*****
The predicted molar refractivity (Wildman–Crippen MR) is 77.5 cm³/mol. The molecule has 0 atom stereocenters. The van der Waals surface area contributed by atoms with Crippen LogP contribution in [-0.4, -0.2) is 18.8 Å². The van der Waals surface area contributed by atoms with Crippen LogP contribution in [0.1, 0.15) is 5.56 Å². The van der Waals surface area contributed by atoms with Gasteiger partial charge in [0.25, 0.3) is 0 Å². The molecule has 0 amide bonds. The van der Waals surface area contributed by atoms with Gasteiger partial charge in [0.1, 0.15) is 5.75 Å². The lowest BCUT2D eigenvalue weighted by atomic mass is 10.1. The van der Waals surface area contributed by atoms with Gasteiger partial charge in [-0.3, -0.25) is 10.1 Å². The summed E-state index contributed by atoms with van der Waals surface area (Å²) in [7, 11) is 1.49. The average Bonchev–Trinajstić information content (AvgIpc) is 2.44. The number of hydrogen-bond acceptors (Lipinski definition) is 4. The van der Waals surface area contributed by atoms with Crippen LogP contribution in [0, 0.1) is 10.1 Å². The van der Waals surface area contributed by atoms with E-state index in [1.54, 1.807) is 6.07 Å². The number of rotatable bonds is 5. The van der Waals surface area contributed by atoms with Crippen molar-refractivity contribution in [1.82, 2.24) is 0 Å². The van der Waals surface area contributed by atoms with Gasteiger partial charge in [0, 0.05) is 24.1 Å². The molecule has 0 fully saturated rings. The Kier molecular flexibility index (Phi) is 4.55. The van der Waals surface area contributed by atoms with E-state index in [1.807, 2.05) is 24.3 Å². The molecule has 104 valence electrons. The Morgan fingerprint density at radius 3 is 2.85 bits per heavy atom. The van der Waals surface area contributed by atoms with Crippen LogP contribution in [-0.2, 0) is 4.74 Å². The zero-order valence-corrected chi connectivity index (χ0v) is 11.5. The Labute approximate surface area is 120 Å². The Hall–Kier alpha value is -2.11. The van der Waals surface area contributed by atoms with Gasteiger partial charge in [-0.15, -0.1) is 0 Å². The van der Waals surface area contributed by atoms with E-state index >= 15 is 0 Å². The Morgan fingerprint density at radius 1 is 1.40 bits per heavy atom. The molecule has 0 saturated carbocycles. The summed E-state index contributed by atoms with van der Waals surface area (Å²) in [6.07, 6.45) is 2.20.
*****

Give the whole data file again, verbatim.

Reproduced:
The predicted molar refractivity (Wildman–Crippen MR) is 77.5 cm³/mol. The molecule has 0 atom stereocenters. The van der Waals surface area contributed by atoms with Crippen LogP contribution in [-0.4, -0.2) is 18.8 Å². The van der Waals surface area contributed by atoms with Crippen LogP contribution in [0.1, 0.15) is 5.56 Å². The van der Waals surface area contributed by atoms with Gasteiger partial charge in [0.25, 0.3) is 0 Å². The molecule has 0 amide bonds. The van der Waals surface area contributed by atoms with Gasteiger partial charge in [0.1, 0.15) is 5.75 Å². The lowest BCUT2D eigenvalue weighted by atomic mass is 10.1. The van der Waals surface area contributed by atoms with Gasteiger partial charge in [-0.3, -0.25) is 10.1 Å². The summed E-state index contributed by atoms with van der Waals surface area (Å²) in [7, 11) is 1.49. The average Bonchev–Trinajstić information content (AvgIpc) is 2.44. The number of hydrogen-bond acceptors (Lipinski definition) is 4. The van der Waals surface area contributed by atoms with Crippen LogP contribution in [0, 0.1) is 10.1 Å². The van der Waals surface area contributed by atoms with E-state index in [1.54, 1.807) is 6.07 Å². The number of rotatable bonds is 5. The van der Waals surface area contributed by atoms with Crippen molar-refractivity contribution in [1.82, 2.24) is 0 Å². The van der Waals surface area contributed by atoms with Gasteiger partial charge in [0, 0.05) is 24.1 Å². The molecule has 0 fully saturated rings. The Kier molecular flexibility index (Phi) is 4.55. The van der Waals surface area contributed by atoms with E-state index in [1.807, 2.05) is 24.3 Å². The molecule has 104 valence electrons. The Morgan fingerprint density at radius 3 is 2.85 bits per heavy atom. The van der Waals surface area contributed by atoms with Crippen LogP contribution in [-0.2, 0) is 4.74 Å². The zero-order valence-corrected chi connectivity index (χ0v) is 11.5. The Labute approximate surface area is 120 Å². The Hall–Kier alpha value is -2.11. The van der Waals surface area contributed by atoms with Gasteiger partial charge in [-0.15, -0.1) is 0 Å². The van der Waals surface area contributed by atoms with E-state index >= 15 is 0 Å². The Morgan fingerprint density at radius 1 is 1.40 bits per heavy atom. The molecule has 0 saturated carbocycles. The summed E-state index contributed by atoms with van der Waals surface area (Å²) in [6.07, 6.45) is 2.20.